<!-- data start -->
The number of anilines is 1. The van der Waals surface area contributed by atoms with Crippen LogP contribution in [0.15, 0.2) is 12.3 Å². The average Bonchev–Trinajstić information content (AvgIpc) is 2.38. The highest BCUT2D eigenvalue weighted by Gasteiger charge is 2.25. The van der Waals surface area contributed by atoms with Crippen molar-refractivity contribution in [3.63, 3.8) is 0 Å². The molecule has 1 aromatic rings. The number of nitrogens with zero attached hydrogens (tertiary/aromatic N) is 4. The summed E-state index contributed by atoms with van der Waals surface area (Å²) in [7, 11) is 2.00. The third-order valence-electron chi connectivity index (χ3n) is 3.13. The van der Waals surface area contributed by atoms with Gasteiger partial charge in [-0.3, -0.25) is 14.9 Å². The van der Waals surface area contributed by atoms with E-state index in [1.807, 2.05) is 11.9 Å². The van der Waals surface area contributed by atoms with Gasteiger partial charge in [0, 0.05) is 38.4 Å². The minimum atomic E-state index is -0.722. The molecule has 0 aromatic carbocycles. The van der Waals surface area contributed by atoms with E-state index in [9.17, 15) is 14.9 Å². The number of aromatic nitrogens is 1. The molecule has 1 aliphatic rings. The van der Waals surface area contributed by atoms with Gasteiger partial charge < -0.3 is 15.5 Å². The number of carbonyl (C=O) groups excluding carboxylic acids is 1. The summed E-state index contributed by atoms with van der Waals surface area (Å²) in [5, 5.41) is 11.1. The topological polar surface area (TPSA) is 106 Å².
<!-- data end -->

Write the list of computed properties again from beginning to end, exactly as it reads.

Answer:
The number of anilines is 1. The van der Waals surface area contributed by atoms with Crippen LogP contribution in [0.15, 0.2) is 12.3 Å². The average Bonchev–Trinajstić information content (AvgIpc) is 2.38. The highest BCUT2D eigenvalue weighted by Gasteiger charge is 2.25. The van der Waals surface area contributed by atoms with Crippen molar-refractivity contribution in [3.63, 3.8) is 0 Å². The molecule has 1 aromatic rings. The number of nitrogens with zero attached hydrogens (tertiary/aromatic N) is 4. The summed E-state index contributed by atoms with van der Waals surface area (Å²) in [7, 11) is 2.00. The third-order valence-electron chi connectivity index (χ3n) is 3.13. The van der Waals surface area contributed by atoms with Gasteiger partial charge in [-0.3, -0.25) is 14.9 Å². The van der Waals surface area contributed by atoms with E-state index in [1.807, 2.05) is 11.9 Å². The van der Waals surface area contributed by atoms with Gasteiger partial charge in [0, 0.05) is 38.4 Å². The minimum atomic E-state index is -0.722. The molecule has 0 aromatic carbocycles. The van der Waals surface area contributed by atoms with E-state index in [9.17, 15) is 14.9 Å². The number of aromatic nitrogens is 1. The molecule has 1 aliphatic rings. The van der Waals surface area contributed by atoms with Gasteiger partial charge < -0.3 is 15.5 Å². The number of carbonyl (C=O) groups excluding carboxylic acids is 1. The summed E-state index contributed by atoms with van der Waals surface area (Å²) in [5, 5.41) is 11.1. The topological polar surface area (TPSA) is 106 Å².